Siman Tov Melammed: (before 1793- 1823 or 1828, nom de plume Tuvyah) was an Iranian Jewish rabbi, poet and polemicist. He was the hakham, the spiritual leader of the community of Mashad and had to deal with a variety of religious tension of the era including forced disputations with Shii Imams. In 1839, the entire community was forced to convert to Islam. They lived as relatively secret Jews until the 20th century. Raphael Patai wrote a book on them Jadid al-Islam.
We usually associate Jewish-Sufism with Bahye ibn Pakuda, Avraham ben haRambam, and other Egyptian descendents of Maimonides such as David Maimuni or Joshua Maimuni. (These have been published by Paul Fenton with French translation and have not attained a wide readership.) Melammed’s writings are the tip of a much larger world of Jewish Sufi thought in Persia and Central Asia. Melammed wrote, in Persian, a philosophic and mystical poetic commentary on Maimonides thirteen principles called Hayat al Ruh; a sufi commentary on the Guide for the Perplexed. Within the large treatise, he wrote a poem in praise of Sufis. Vera Moreen translated selections in 2000, (Queen Esther’s Garden, Yale UP , 2000) Below are 6 stanzas out of 30 (not to run a foul of fair usage laws.).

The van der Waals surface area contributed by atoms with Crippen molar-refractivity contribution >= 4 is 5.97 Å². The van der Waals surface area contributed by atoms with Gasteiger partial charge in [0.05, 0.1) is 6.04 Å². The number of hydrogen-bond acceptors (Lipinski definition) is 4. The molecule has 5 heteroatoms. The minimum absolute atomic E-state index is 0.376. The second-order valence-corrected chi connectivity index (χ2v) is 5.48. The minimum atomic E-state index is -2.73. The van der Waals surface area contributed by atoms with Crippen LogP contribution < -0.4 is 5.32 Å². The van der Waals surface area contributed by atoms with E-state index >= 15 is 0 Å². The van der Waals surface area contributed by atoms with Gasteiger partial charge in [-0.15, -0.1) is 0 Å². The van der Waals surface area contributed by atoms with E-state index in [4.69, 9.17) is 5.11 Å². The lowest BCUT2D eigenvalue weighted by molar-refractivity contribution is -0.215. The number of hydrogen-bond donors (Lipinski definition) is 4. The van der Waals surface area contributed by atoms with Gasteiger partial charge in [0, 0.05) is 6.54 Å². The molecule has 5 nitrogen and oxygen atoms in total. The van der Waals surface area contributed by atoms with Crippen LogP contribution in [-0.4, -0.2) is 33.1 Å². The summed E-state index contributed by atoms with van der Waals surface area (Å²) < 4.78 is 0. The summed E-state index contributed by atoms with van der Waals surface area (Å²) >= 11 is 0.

Melammed praises the Sufis for transcending their physical bodies and the habits of ordinary life to become servants of God. They are radiant and contented from their devotion to God and they lead other back through a straight path to God.
Description of the Pious Sufis Roused from the Sleep of Neglect
Godly and radiant like roses
The Sufis are, the Sufis,
Whose carnal soul is dead,
Doused their desires, the Sufis.
Firmly they grasp the straight path,
Leaders benevolent, guides
Of those who strayed are the Sufis.
Drunk with the cup and soul’s sweets,
With love of seeing the Unseen;
Without reins in both hands are the Sufis.
Dead to the world of the moment,
Alive to the hear after;
Full of merit and kindness are the Sufis.
God’s love is their beloved,
God’s affection their decoration,
And that which veils Him from the Sufis.
The most contented of beggars,
Avoiding rancor and dispute;
Freed from the Day of Punishment are the Sufis.
The issue must have been seriously debated because there is also a poem by an unknown Jacob against Jews becoming Sufis. The poem says to follow Moses, and his father Imran and to avoid the path of the famous Sufi Majnun. One should not relinquish one’s status as the chosen people for a universal faith.
Jacob: Against Sufis
O people of “Imran’s son”
Let not Satan deceive you,
Lest you forfeit religion and faiths;
My life for Moses’ life;
Whoever abandons his faith
Becomes a sage like Majnun,
Roaming about, confused;
My life for Moses’ life.
Bravely he is called a friend.”
But he turns common instead of chosen,
[Now] what religion can he call his own?
My life for Moses’ life.